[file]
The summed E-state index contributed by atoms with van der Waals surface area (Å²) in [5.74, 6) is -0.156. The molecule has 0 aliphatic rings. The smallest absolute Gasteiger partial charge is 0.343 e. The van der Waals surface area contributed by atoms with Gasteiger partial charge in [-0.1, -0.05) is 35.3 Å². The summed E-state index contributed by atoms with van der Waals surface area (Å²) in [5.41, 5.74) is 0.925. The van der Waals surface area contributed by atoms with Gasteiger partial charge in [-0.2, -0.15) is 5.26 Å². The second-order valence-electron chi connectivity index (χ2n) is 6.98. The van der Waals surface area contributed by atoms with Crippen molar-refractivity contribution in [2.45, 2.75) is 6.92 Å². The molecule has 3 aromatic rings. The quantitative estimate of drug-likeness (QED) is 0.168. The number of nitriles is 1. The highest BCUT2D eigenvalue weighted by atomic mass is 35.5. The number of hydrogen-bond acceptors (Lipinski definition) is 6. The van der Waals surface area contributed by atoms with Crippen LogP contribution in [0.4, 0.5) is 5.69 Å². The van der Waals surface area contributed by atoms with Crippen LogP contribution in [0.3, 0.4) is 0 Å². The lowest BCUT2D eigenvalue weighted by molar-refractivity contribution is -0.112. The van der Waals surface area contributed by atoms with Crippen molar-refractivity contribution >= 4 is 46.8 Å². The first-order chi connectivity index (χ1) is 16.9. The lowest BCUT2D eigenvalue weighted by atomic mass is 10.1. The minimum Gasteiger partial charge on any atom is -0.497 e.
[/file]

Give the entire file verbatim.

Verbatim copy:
The summed E-state index contributed by atoms with van der Waals surface area (Å²) in [5.74, 6) is -0.156. The molecule has 0 aliphatic rings. The smallest absolute Gasteiger partial charge is 0.343 e. The van der Waals surface area contributed by atoms with Gasteiger partial charge in [-0.1, -0.05) is 35.3 Å². The summed E-state index contributed by atoms with van der Waals surface area (Å²) in [5.41, 5.74) is 0.925. The van der Waals surface area contributed by atoms with Gasteiger partial charge in [-0.2, -0.15) is 5.26 Å². The second-order valence-electron chi connectivity index (χ2n) is 6.98. The van der Waals surface area contributed by atoms with Crippen molar-refractivity contribution in [2.45, 2.75) is 6.92 Å². The molecule has 3 aromatic rings. The quantitative estimate of drug-likeness (QED) is 0.168. The number of nitriles is 1. The highest BCUT2D eigenvalue weighted by atomic mass is 35.5. The number of hydrogen-bond acceptors (Lipinski definition) is 6. The van der Waals surface area contributed by atoms with Crippen LogP contribution in [0.4, 0.5) is 5.69 Å². The van der Waals surface area contributed by atoms with Crippen LogP contribution in [0.3, 0.4) is 0 Å². The lowest BCUT2D eigenvalue weighted by molar-refractivity contribution is -0.112. The van der Waals surface area contributed by atoms with Crippen molar-refractivity contribution >= 4 is 46.8 Å². The first-order chi connectivity index (χ1) is 16.9. The lowest BCUT2D eigenvalue weighted by atomic mass is 10.1. The minimum Gasteiger partial charge on any atom is -0.497 e.